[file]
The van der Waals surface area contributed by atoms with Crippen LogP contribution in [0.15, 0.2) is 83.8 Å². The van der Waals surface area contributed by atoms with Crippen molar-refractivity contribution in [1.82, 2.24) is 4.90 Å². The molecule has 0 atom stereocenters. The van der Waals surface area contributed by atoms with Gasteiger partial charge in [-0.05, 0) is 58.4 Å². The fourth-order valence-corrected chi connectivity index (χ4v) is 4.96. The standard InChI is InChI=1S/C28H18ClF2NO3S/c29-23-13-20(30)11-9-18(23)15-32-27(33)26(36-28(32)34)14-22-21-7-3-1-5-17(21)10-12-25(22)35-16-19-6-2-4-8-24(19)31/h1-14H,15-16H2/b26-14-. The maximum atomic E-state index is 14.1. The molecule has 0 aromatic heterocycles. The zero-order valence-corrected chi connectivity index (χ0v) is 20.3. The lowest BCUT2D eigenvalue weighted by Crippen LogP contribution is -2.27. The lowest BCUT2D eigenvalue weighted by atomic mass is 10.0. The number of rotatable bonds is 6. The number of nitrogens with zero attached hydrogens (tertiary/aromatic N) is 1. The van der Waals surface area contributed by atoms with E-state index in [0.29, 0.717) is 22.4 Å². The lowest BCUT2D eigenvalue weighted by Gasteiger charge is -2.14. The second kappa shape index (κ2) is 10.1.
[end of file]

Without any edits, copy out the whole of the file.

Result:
The van der Waals surface area contributed by atoms with Crippen LogP contribution in [0.15, 0.2) is 83.8 Å². The van der Waals surface area contributed by atoms with Crippen molar-refractivity contribution in [1.82, 2.24) is 4.90 Å². The molecule has 0 atom stereocenters. The van der Waals surface area contributed by atoms with Gasteiger partial charge in [-0.05, 0) is 58.4 Å². The fourth-order valence-corrected chi connectivity index (χ4v) is 4.96. The standard InChI is InChI=1S/C28H18ClF2NO3S/c29-23-13-20(30)11-9-18(23)15-32-27(33)26(36-28(32)34)14-22-21-7-3-1-5-17(21)10-12-25(22)35-16-19-6-2-4-8-24(19)31/h1-14H,15-16H2/b26-14-. The maximum atomic E-state index is 14.1. The molecule has 0 aromatic heterocycles. The zero-order valence-corrected chi connectivity index (χ0v) is 20.3. The lowest BCUT2D eigenvalue weighted by Crippen LogP contribution is -2.27. The lowest BCUT2D eigenvalue weighted by atomic mass is 10.0. The number of rotatable bonds is 6. The number of nitrogens with zero attached hydrogens (tertiary/aromatic N) is 1. The van der Waals surface area contributed by atoms with E-state index in [0.29, 0.717) is 22.4 Å². The lowest BCUT2D eigenvalue weighted by Gasteiger charge is -2.14. The second kappa shape index (κ2) is 10.1.